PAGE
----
Mr. Yousef wasn't fully activated until the outbreak of the second Intifada in September 2000. A few months before at Camp David, the late PLO chief Yasser Arafat had turned down the Israeli offer of statehood on 90% of the West Bank with East Jerusalem as the capital. According to Mr. Yousef, Arafat decided he needed another uprising to win back international attention. So he sought out Hamas's support through Sheikh Yousef, writes his son, who accompanied him to Arafat's compound. Those meetings took place before the Palestinian authorities found a pretext for the second Intifada. It came when future Prime Minister Ariel Sharon visited the Temple Mount in Jerusalem, site of the Al-Aqsa Mosque and the Dome of the Rock. Mr. Yousef's account helps to set straight the historical record that the uprising was premeditated by Arafat.
And here it comes again:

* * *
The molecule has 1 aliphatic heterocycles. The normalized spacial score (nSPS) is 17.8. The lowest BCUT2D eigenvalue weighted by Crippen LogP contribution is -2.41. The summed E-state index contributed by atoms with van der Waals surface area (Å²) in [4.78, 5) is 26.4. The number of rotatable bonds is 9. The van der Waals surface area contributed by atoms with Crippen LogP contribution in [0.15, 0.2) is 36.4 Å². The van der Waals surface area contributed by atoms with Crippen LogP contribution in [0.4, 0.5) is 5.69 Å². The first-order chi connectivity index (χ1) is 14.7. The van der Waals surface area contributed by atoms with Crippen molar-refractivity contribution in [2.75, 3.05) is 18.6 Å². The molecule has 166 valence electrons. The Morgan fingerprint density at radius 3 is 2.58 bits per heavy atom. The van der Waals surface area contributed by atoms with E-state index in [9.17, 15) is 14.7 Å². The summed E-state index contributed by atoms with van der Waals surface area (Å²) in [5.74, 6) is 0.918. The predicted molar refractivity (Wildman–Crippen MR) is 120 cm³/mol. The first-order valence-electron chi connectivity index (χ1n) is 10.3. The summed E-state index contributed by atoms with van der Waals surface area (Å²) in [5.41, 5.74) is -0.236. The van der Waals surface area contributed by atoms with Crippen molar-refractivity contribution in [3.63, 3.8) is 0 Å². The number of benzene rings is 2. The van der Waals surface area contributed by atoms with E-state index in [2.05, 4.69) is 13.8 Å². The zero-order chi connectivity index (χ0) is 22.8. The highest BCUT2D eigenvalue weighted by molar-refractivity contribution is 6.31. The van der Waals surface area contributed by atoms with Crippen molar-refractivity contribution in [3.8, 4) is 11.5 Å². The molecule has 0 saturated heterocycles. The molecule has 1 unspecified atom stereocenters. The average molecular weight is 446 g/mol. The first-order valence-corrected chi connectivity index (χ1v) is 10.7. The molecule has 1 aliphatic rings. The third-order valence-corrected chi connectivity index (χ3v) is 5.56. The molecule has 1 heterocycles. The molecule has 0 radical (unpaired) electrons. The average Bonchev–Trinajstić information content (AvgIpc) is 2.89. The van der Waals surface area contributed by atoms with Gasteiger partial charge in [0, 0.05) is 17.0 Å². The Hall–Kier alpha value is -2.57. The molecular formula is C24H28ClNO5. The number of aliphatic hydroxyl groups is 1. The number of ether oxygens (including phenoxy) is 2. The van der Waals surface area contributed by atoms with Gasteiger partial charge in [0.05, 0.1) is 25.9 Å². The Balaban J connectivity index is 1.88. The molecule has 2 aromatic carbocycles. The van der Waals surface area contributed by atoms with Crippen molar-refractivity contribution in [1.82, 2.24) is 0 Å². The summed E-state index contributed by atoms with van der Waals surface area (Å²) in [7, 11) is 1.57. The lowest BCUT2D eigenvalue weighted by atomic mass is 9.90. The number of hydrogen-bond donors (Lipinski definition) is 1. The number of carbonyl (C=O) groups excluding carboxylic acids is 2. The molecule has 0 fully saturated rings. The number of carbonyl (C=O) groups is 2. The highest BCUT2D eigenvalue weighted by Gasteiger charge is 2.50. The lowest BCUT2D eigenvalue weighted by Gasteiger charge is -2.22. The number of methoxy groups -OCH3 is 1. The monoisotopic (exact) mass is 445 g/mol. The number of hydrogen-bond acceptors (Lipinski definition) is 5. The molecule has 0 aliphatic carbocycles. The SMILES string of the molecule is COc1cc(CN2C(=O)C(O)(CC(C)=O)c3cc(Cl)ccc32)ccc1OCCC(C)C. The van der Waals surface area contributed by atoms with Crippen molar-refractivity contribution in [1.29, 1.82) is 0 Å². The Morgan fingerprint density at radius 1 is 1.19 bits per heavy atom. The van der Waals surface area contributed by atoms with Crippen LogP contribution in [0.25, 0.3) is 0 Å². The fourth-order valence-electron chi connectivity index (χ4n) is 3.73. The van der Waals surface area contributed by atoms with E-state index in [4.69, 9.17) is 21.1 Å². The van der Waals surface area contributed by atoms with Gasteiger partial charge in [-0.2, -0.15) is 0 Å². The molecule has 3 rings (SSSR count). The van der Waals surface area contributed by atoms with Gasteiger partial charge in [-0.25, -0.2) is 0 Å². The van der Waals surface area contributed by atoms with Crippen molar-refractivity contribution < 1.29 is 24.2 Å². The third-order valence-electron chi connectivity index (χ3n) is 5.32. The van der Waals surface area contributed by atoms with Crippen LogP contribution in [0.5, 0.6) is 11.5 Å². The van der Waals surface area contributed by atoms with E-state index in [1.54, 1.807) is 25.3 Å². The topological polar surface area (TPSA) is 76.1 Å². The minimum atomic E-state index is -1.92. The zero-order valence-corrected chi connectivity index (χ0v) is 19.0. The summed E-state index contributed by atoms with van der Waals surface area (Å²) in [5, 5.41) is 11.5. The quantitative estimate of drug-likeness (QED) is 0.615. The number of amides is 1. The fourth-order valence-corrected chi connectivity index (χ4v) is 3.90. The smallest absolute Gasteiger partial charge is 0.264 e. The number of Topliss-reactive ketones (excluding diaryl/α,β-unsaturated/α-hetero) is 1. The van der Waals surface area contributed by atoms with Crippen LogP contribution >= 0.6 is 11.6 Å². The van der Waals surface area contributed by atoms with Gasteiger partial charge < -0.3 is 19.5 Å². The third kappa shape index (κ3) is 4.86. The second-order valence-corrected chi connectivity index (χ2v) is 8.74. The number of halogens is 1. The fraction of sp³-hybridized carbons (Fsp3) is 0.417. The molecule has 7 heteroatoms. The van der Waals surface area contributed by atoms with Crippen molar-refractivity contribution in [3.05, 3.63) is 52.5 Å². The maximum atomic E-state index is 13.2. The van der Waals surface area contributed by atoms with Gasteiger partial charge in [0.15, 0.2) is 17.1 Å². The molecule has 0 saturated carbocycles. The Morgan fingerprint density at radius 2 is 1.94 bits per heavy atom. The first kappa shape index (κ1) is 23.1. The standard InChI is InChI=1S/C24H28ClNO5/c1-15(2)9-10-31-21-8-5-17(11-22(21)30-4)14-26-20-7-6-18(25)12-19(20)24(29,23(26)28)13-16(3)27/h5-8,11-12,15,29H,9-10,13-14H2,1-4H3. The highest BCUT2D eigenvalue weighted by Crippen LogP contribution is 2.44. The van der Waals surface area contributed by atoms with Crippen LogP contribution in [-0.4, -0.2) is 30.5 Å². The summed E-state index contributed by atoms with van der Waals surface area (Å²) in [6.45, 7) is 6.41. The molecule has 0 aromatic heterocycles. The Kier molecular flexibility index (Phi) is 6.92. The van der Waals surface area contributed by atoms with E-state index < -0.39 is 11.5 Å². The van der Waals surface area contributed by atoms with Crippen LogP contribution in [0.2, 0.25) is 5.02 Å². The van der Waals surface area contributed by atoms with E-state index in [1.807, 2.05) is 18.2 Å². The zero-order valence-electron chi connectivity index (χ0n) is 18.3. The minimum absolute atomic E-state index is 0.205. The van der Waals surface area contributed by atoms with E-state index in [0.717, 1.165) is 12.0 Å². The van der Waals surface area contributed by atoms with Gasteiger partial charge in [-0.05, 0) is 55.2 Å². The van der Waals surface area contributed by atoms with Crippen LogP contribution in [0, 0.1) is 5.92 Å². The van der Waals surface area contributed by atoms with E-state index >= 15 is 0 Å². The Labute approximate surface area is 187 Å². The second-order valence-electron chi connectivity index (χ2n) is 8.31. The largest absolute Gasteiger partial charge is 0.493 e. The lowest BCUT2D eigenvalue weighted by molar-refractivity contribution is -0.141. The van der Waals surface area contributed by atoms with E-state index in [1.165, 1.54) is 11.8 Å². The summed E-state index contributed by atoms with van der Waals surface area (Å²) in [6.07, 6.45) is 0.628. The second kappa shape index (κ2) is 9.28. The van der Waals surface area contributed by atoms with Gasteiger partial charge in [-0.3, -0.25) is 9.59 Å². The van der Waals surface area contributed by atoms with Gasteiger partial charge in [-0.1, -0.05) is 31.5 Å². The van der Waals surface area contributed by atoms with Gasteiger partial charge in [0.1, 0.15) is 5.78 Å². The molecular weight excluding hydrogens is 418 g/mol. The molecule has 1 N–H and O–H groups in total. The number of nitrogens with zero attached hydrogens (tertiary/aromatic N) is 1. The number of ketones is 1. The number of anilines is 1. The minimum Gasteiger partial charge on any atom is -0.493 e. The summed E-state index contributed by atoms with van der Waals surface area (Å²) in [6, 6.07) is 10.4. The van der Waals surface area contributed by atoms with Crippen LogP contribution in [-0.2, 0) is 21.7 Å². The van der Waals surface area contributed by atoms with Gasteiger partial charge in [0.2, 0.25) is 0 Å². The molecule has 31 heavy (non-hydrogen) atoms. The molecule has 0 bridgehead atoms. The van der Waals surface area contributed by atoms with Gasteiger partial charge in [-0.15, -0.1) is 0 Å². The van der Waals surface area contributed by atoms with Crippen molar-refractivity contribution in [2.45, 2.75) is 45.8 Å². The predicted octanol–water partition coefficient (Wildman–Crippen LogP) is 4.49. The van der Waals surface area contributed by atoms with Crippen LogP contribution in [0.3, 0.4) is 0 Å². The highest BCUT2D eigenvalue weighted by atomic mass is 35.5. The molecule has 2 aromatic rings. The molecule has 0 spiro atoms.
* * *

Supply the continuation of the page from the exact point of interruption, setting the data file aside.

The Organization of the Islamic Conference on Saturday called the fighting one day earlier between Israel Police officers and Muslim worshippers on the Temple Mount "a sacrilegious act of profanation of the holy Islamic site," according to French news agency AFP. Ekmeleddin Ihsanoglu, secretary-general of the Jeddah-based pan-Islamic body, called for international intervention to end what he described as "Israeli aggression."
Israeli police stormed the Temple Mount/Haram al-Sharif plateau after Muslims who participated in Friday prayers threw stones at Jews praying at the Wailing Wall underneath the compound. Some 50 policemen entered the open-air plateau, which houses the al-Aqsa Mosque, and fired stun grenades to disperse at the crowd. Around 60 of the several hundred protesters were treated for teargas inhalation, near 15 policemen were slightly injured and five of them taken to hospital.
Palestinian president Mahmoud Abbas said Friday's events could damage the chances of resuming the peace process.